Dealing with Employee Complaints: Conflict Resolution Strategies

Find Tips to Promote Employee Satisfaction After a Complaint has been Made

Employee complaints

To date, no one has achieved the perfect workplace.  Until someone does, there will be incidences where employees, justified or not, will have complaints about how things are done, who does them, and what needs to be changed.  When dealing with a complaint, it is important to keep the following points in mind in order to ensure employee satisfaction after the discussion has taken place. These conflict resolution strategies will help when managing and learning how to deal with a complaint.

  1. Allow the employee to express emotion.  Our feelings sometimes cloud our ability to rationally discuss what is bothering us.  By providing your employee a moment to blow off a little steam, you are sure to get a clearer picture of what is causing the conflict and discomfort.
  2. Give the employee your full attention.  Nothing is quite as exasperating as having someone tell you "Go ahead, I'm listening" only to see the individual begin to fiddle with their computer, sort mail or perform some other task.  Maintain eye contact, face them and leave the computer and desk alone.
  3. Make sure you are accurately processing the perceptions that your employee is conveying to you.  When there is a momentary pause, use that time to use a question to clarify any point you are not sure of.  When you believe you have a full understanding of the matter, check your perception by repeating back what you have heard.  Don't get surprised if you find yourself doing this more than once.  Often when someone hears their thoughts spoken to them, they readily see something they failed to state.  Since the object is to get a complete picture of the complaint, see this added detail as bringing you one step closer to resolution.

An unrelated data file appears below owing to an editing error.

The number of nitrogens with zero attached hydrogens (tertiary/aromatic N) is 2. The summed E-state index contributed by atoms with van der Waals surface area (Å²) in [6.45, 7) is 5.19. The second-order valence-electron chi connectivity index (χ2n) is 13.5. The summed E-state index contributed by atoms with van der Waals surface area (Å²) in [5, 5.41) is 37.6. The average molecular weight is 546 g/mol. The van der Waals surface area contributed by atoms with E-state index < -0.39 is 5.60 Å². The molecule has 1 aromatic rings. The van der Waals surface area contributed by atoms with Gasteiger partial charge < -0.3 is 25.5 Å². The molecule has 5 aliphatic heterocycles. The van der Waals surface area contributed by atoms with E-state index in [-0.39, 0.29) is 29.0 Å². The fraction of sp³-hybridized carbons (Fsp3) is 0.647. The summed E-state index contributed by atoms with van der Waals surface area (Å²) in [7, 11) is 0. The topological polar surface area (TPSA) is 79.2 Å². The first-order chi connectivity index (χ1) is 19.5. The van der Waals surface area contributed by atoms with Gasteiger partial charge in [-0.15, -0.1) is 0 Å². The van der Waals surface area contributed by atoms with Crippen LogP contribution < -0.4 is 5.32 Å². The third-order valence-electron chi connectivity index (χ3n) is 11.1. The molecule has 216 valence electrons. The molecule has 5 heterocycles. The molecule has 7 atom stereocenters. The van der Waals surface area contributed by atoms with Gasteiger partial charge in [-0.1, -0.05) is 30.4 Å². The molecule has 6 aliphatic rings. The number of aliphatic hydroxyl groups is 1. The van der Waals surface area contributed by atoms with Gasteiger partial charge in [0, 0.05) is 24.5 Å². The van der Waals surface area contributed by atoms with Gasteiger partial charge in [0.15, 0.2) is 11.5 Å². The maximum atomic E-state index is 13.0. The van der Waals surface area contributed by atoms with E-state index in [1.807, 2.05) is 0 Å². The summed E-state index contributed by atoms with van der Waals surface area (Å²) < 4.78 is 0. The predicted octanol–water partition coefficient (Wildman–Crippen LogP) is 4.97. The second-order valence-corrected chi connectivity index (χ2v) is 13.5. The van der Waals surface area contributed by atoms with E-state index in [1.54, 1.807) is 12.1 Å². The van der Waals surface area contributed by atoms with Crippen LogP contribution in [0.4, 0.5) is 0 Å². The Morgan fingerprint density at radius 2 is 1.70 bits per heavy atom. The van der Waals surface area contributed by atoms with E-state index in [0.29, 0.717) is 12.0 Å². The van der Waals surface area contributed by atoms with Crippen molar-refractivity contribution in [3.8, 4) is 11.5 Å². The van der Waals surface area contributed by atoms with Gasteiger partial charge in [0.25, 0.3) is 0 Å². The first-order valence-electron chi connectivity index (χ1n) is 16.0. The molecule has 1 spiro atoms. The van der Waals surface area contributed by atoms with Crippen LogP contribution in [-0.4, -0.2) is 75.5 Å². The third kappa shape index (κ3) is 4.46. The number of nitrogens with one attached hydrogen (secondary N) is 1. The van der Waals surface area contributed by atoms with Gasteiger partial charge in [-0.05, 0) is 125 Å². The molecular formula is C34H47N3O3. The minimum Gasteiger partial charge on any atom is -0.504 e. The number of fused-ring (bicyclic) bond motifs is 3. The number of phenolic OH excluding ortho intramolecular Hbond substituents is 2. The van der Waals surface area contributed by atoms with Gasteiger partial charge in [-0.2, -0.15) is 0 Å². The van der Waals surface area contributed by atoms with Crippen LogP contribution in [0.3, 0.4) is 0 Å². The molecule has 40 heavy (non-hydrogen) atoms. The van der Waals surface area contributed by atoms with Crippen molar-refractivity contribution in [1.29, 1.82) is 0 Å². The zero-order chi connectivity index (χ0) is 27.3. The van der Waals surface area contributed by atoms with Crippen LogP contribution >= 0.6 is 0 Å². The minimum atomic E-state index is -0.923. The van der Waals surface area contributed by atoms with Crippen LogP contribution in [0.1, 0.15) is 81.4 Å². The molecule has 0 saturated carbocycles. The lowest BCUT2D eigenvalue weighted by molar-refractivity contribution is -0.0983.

4. Keep you personal feelings about the employee out of the picture.  This is not about whether you would be comfortable having the employee to dinner at your home or not.  This is about an issue in the workplace.  Keep the conversation and your thoughts on the complaint itself, and steer clear of allowing personal feelings to bias your judgment.
  5. Document the complaint.  Once you and the employee have agreed on exactly what the complaint consists of, write it all down.  Taking the time to document is another way of saying it is worth taking the time to resolve.  Allow the employee to read the document, thus ensuring nothing vital is left out.
  6. Allow the employee to participate in resolving the matter.  As the two of you have discussed the complaint, including how the situation arose in the first place, ideas on how to successfully resolve and prevent a recurrence may have occurred to both of you.  Ask your employee for ideas  and share the ones you have.  Together, discuss the pros and cons of various solutions.  While you do not have to commit to a solution on the spot, including the employee in the resolution process again demonstrates your desire to eliminate the sore spot and smooth the troubled waters once again. This is an excellent display of management skills.
  7. After resolution, schedule a follow-up meeting with the employee.  Discuss how the resolution has changed the situation.  Is the source of the discontent eliminated?  Has it created any other issues that may need to be addressed?

Viewing a complaint as an opportunity rather than an obstacle is one sign of a good manager.  Listening to what your employees have to say and involving them in making the workplace better for everyone will only enhance the reputation of your company, as well as maintain your good name among the employees.


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